Knowing where you stand with Chelsea Building Society is somewhat unclear. It hadn’t used to be that way. But, as a contractor today, the building society’s lending criteria is far from straightforward.
As for the Chelsea brand itself, that’s also been difficult to pinpoint since the credit crunch.
The reason for writing at all about Chelsea Building Society is to forewarn contractors. The only time we ever come into contact with them is by way of complaint. Here’s our overview of why .
To contractors – or any self-employee – time is their most precious commodity. That, and that skill set that’s seen them strike out on their own in the first place.
The contractor’s mortgage application goes into a void. It gets to an underwriter’s desk from the sales agent and there it sits.
The reason? The Chelsea doesn’t offer contract-based underwriting. And contract-based underwriting is how contractor-friendly lenders work out contractors’ true affordability.
One can only guess at the reasons why Chelsea operates in this manner. Perhaps the advisors don’t like saying no. Understandable, to a point. But by leading contractors on, they’re doing perhaps more damage than they realise.
How they appraise self-employed workers’ affordability may also hint at why they fail contractors. Using salary and dividends for contractors’ affordability doesn’t work
A contractor’s profitability resides within their limited company. Contractors draw low salary and take dividends to maximise tax breaks afforded to limited companies.
That on its own makes Chelsea mortgages unreflective of a contractor’s affordability. At no point do Chelsea ‘contractor mortgages’ use net profits. Gross contract income never enters the equation.
That leaves SA302s only. By relying on those alone, a lender will never grasp how much a contractor can afford to borrow.
Don’t get me wrong. A contractor could, in theory, get a mortgage with Chelsea Building Society. But the offer would in no way reflect what said contractor could afford.
That’s because Chelsea’s underwriters only use the last two years’ tax returns. That figure’s derived from salary and dividends, which we know contractors keep low.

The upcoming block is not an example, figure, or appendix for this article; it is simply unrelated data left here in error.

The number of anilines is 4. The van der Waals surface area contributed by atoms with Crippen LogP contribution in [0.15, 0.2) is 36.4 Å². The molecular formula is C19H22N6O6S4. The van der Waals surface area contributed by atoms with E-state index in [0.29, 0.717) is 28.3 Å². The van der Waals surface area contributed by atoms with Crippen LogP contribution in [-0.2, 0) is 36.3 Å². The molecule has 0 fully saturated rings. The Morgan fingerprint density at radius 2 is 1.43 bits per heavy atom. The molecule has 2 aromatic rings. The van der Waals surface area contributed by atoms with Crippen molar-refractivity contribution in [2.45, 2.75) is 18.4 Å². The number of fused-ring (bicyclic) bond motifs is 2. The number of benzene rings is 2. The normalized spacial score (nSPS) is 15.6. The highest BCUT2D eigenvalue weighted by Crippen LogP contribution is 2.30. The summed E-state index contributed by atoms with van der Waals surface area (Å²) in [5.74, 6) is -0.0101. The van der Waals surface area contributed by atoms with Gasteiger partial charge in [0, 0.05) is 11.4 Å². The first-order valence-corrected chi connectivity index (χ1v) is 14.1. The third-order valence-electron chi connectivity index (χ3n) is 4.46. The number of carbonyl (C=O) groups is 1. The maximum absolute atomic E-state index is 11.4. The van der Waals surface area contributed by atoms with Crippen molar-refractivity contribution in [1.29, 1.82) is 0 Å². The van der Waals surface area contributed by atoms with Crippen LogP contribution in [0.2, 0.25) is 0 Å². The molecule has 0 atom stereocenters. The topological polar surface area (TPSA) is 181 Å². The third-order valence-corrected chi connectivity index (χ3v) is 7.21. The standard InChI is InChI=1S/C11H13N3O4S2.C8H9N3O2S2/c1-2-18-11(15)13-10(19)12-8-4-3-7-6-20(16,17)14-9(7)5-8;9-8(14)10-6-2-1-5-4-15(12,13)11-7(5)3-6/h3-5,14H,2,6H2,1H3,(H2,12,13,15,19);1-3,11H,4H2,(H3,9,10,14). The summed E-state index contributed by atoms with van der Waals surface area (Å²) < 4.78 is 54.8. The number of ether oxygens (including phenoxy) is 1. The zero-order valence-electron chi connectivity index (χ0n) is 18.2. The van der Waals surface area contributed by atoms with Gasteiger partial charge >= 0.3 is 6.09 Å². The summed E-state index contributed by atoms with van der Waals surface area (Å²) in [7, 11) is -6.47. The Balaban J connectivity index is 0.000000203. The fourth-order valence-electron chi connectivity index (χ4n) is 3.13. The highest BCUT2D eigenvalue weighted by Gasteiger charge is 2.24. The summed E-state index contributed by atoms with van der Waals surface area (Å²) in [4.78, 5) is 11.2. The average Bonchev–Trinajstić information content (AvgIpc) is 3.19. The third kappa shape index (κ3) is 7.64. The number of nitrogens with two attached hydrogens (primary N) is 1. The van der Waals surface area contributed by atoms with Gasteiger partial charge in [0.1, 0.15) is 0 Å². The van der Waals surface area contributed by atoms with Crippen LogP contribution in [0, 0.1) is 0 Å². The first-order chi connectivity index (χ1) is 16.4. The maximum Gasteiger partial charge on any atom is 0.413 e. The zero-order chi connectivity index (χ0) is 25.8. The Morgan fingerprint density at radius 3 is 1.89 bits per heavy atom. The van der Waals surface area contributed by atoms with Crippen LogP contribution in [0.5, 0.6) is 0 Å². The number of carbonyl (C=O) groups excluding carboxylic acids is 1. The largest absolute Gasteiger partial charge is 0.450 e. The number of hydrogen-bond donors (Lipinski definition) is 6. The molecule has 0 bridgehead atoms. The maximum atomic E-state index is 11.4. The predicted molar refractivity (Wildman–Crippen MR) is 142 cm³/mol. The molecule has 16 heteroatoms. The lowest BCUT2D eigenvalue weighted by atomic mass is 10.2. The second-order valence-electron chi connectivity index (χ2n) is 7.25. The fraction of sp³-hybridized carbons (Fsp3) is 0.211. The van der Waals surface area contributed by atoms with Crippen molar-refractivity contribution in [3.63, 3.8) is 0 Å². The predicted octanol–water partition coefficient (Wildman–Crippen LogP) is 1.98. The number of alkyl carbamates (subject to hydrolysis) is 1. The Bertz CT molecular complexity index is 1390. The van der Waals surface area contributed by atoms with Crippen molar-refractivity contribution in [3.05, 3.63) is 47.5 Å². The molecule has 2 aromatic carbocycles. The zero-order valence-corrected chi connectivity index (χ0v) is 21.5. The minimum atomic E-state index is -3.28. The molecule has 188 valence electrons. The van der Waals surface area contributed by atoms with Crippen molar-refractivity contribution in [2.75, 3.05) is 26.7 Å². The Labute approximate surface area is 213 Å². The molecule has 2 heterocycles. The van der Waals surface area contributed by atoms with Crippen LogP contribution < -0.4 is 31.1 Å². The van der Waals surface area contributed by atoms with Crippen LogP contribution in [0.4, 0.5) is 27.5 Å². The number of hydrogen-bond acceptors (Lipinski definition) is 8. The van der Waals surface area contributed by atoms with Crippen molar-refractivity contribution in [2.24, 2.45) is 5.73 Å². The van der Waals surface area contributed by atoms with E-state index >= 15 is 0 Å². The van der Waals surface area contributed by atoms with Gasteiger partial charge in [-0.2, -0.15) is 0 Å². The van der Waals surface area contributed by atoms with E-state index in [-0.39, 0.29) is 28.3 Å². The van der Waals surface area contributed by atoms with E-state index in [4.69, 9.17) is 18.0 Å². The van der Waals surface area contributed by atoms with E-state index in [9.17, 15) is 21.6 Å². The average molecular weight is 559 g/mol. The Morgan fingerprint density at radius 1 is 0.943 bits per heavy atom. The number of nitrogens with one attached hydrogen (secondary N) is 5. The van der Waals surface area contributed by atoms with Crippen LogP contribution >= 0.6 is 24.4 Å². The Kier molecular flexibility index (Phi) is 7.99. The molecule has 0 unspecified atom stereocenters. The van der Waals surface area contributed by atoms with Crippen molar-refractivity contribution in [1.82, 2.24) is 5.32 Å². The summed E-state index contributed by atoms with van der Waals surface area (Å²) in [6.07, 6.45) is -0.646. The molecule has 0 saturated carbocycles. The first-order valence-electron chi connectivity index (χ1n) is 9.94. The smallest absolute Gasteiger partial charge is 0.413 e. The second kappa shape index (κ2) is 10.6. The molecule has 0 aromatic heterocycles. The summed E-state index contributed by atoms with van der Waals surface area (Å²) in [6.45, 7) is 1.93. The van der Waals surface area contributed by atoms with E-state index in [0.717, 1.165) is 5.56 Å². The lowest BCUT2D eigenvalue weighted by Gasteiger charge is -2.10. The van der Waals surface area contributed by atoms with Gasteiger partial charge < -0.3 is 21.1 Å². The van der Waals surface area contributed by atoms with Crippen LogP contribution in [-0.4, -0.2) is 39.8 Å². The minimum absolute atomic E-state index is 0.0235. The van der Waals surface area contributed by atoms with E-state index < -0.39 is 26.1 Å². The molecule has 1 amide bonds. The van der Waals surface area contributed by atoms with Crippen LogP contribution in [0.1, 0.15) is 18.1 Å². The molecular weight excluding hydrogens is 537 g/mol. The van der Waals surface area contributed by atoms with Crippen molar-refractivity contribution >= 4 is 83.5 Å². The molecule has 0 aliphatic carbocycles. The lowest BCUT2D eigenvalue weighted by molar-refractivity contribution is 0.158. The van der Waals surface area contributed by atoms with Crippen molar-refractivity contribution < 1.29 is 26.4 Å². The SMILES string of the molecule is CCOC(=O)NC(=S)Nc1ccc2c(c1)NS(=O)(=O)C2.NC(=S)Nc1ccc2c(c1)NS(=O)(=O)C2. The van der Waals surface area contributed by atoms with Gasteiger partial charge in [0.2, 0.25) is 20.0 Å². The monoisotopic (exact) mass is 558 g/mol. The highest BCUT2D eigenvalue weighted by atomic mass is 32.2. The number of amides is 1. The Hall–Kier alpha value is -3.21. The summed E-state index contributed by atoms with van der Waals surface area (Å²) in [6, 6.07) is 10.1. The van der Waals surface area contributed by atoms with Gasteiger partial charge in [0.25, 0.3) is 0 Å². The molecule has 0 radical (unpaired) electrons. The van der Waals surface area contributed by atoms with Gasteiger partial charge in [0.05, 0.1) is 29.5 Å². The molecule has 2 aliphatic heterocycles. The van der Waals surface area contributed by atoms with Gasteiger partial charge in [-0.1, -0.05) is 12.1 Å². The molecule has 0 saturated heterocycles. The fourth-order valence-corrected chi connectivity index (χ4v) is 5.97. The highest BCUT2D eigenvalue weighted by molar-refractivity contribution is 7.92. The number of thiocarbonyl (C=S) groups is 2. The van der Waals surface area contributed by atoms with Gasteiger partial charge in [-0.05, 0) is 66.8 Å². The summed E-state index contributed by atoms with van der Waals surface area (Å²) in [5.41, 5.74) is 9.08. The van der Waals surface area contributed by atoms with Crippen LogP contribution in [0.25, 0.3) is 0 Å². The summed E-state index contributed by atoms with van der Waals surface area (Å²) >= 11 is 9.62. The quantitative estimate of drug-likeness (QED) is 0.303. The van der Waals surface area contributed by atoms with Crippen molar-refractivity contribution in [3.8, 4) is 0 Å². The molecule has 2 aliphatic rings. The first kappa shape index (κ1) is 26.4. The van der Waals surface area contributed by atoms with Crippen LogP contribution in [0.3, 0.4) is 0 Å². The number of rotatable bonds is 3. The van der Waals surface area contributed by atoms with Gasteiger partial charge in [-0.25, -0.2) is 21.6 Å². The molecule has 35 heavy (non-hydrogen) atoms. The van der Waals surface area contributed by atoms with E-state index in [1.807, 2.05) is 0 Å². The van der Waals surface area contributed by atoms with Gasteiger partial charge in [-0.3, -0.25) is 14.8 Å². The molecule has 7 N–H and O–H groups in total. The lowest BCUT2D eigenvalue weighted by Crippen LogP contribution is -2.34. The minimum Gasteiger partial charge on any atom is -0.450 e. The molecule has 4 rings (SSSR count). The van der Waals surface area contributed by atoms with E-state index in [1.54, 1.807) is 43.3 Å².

The underwriters then have an option to ask for an accountant’s projection for the next year. In the end, a contractor’s asked to submit three years’ accounts evidencing salary & dividend drawings to Chelsea.
Knowing how tax-planning works, that won’t even equate to one year’s gross income. But a contractor-friendly lender uses one year’s annualised gross contract rate as income.
This insightful approach avails contractors of funds that better reflect their income. Not some post-tax salary that works for permies, but not limited company directors.
Perhaps Roman Abramovich should have bought the Building Society, not the football club. Chelsea (the football club) have been amongst the big four clubs in top flight football for a while, now.
It’s a similar story with Chelsea, the building society. When it merged with The Yorkshire, they became the fourth biggest building society in the UK.
That was in 2010, when the mutual had a great presence in the south, predominantly in the capital.
Perhaps the jettisoning of £41M of “potentially fraudulent loans” in 2009 necessitated that merger. That huge write-off was mainly Buy-to-Let mortgages underwritten before the housing bubble burst.
Then in 2016, Chelsea disappeared off the High Street altogether. Seven of its 35 branches closed, the remainder rebranded as The Yorkshire Building Society.
Today, Chelsea Building Society is still going. But its service is only an online one or accessible by call-centre.
We know from experience that this approach isn’t what time-conscious contractors want! You want a constant contact to take you through the mortgage process, start to finish.
On that basis, Chelsea’s isn’t a service we’d recommend for contractors.
Now, I know for a fact that some of you hanker after the good old days of the self-cert mortgage. Before the FCA banned that type of loan, Chelsea was a force to reckon with in that field.
But, in all fairness, the interest rates associated with self-cert weren’t that great. And post-credit crunch, Chelsea mortgage rates aren’t up to much, either. Especially considering the hoops you have to jump through to get at them.
Now here’s a thought. What if the Chelsea adopted the simpler contract-based underwriting method?
Perhaps then they’d afford to drop their variable and fixed interest rates for contractors.
No. More chance of Abramovich answering your enquiry in a call centre, I guess.
In all seriousness, contractors have much better options when looking for a competitive mortgage. Don’t waste your time, either down the King’s Road or online. Getting a competitive Chelsea mortgage is a bridge too far.
John Yerou is a pioneer of contractor mortgages and owner and founder of Freelancer Financials, Contractor Mortgages®, C&F Mortgages and Self Employed Mortgages, trading styles and brands of the award-winning Mortgage Quest Ltd.